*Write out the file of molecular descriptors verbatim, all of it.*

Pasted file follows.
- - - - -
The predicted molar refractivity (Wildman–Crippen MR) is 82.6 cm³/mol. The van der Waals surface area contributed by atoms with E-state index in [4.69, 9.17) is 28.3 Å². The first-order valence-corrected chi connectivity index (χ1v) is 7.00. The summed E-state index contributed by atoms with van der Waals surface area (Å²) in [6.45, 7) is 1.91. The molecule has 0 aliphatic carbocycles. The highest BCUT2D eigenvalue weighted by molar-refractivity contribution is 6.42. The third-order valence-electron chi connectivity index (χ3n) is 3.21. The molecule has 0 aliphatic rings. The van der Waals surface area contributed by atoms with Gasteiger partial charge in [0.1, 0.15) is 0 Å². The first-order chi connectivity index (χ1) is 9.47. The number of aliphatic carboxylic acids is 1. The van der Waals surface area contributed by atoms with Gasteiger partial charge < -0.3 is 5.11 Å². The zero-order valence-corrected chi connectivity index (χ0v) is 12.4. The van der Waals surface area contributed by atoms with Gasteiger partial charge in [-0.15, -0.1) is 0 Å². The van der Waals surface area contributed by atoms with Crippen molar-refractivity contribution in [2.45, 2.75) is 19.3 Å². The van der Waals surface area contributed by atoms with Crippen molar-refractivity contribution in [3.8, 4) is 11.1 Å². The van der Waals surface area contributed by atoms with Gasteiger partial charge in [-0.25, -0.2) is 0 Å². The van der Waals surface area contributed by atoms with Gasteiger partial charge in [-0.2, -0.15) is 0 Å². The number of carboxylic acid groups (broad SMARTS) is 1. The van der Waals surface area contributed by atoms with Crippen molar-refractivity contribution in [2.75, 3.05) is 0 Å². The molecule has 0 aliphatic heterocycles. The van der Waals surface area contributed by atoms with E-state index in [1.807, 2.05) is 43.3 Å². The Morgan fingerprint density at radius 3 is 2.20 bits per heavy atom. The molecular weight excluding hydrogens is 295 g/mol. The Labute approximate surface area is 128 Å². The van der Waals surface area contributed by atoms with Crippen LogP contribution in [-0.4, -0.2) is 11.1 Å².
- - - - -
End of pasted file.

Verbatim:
The predicted molar refractivity (Wildman–Crippen MR) is 82.6 cm³/mol. The van der Waals surface area contributed by atoms with E-state index in [4.69, 9.17) is 28.3 Å². The first-order valence-corrected chi connectivity index (χ1v) is 7.00. The summed E-state index contributed by atoms with van der Waals surface area (Å²) in [6.45, 7) is 1.91. The molecule has 0 aliphatic carbocycles. The highest BCUT2D eigenvalue weighted by molar-refractivity contribution is 6.42. The third-order valence-electron chi connectivity index (χ3n) is 3.21. The molecule has 0 aliphatic rings. The van der Waals surface area contributed by atoms with Gasteiger partial charge in [0.1, 0.15) is 0 Å². The first-order chi connectivity index (χ1) is 9.47. The number of aliphatic carboxylic acids is 1. The van der Waals surface area contributed by atoms with Gasteiger partial charge < -0.3 is 5.11 Å². The zero-order valence-corrected chi connectivity index (χ0v) is 12.4. The van der Waals surface area contributed by atoms with Gasteiger partial charge in [-0.15, -0.1) is 0 Å². The van der Waals surface area contributed by atoms with Crippen molar-refractivity contribution in [2.45, 2.75) is 19.3 Å². The van der Waals surface area contributed by atoms with Crippen molar-refractivity contribution in [3.8, 4) is 11.1 Å². The van der Waals surface area contributed by atoms with Gasteiger partial charge in [-0.25, -0.2) is 0 Å². The van der Waals surface area contributed by atoms with Gasteiger partial charge in [-0.2, -0.15) is 0 Å². The number of carboxylic acid groups (broad SMARTS) is 1. The van der Waals surface area contributed by atoms with Crippen molar-refractivity contribution in [2.75, 3.05) is 0 Å². The molecule has 0 aliphatic heterocycles. The van der Waals surface area contributed by atoms with E-state index in [1.807, 2.05) is 43.3 Å². The Morgan fingerprint density at radius 3 is 2.20 bits per heavy atom. The molecular weight excluding hydrogens is 295 g/mol. The Labute approximate surface area is 128 Å². The van der Waals surface area contributed by atoms with Crippen LogP contribution in [-0.4, -0.2) is 11.1 Å².